Concurrent with, but mainly independent of, the design of the SML Basis Library has been work by the authors of the SML language to revise the language [CITE]definition/. In addition to simplifying and clarifying certain aspects of the original definition, the revision includes modest changes to the language that affect the programmer's use of the language and that address issues raised during the design of the library. For example, the revised language supports character literals, which greatly extends the expressiveness of the library's character types.
This chapter discusses the most significant of these changes, at least from the library's viewpoint. In addition, it describes in passing the changes concerning imperative/weak types and structure sharing, and notes incompatibilities between the current library proposal and the initial basis described in the original definition. A complete and authoritative discussion of the language changes is given, of course, in the revised [CITE]definition/.
The new character type and the possibility of multiple implementations of the numeric types requires addressing the issue of literals.
The revised definition extends the allowed escape sequences for characters to include:
\a Alert (ASCII 0x07) \b Backspace (ASCII 0x08) \v Vertical tab (ASCII 0x0B) \f Form feed (ASCII 0x0C) \r Carriage return (ASCII 0x0D) \uxxxx The character whose encoding is the number xxxx consisting of four hexadecimal digits.
There is additional notation for character literals:
#"c"where c is any legal string representing a single character. This notation has the advantage that existing legal SML code will not be affected.
Hexadecimal integer constants are part of the revised language. Hexadecimal literals have the notation:
The language supports word types, i.e., nonnegative integers with modular arithmetic corresponding to machine words. The revised definition provides decimal and hexadecimal word literals. Word literals will have a ``
0w'' prefix; for example:
0wxFF. Word literals do not have a sign.
The specification of real literals has been relaxed to allow either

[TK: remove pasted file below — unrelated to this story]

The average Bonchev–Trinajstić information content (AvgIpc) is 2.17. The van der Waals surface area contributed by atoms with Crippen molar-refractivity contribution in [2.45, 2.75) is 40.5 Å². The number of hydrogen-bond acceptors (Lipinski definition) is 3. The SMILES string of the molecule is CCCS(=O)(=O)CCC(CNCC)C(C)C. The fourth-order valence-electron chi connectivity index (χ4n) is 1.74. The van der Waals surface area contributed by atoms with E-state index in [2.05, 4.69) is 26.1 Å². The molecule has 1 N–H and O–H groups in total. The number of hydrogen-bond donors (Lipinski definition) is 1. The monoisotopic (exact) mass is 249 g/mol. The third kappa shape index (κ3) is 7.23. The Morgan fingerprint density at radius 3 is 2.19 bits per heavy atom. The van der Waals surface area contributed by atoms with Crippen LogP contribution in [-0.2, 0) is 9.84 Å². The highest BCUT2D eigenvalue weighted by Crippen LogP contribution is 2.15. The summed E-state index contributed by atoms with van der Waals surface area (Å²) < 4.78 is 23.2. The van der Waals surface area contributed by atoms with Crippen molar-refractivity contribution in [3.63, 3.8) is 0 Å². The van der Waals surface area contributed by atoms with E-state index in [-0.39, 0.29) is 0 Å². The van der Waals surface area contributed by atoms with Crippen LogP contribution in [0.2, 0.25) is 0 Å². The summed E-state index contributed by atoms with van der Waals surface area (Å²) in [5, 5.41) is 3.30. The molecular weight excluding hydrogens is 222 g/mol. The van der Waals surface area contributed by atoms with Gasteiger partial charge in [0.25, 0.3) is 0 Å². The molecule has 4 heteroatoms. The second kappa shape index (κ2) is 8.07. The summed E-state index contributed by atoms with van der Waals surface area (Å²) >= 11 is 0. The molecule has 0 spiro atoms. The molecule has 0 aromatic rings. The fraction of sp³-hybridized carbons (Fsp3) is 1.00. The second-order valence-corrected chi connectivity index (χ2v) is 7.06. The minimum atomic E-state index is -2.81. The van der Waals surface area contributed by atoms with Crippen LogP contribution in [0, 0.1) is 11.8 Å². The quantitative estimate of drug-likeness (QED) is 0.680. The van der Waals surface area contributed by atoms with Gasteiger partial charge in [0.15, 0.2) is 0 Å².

`e' for the exponent.
With the possibility of multiple representations of the basic types in a given implementation (e.g.,
LargeInt), it is convenient to be able to resolve literals to various specific types without the programmer having to supply specific type information. The revised definition specifies that literals are viewed as overloaded symbols that, in the lack of additional type information, are given a default representation. Thus, the top-level binding
val x = 1would give
val x = (1 : LargeInt.int) val x : LargeInt.int = 1would both give
LargeInt.int. In addition, if
LargeInt.int -> unit, the expression
f 1would typecheck.
In general, without additional implicit or explicit type constraints, integer literals default to type
int, word literals become type
word, real literals become type
real, string literals become type
string, and character literals become type
Note that, after overload resolution has determined a specific representation, literals out of range of that representation should be detected at compile time.
In addition to overloaded literals, the revised language continues to allow overloading on a restricted set of identifiers. These identifiers include the standard arithmetic and relational operators. A complete list is given in Chapter 3. As with literals, the value identifiers have a default type that is adopted in lieu of any type information supplied by the surrounding context. All overloaded value identifiers default to an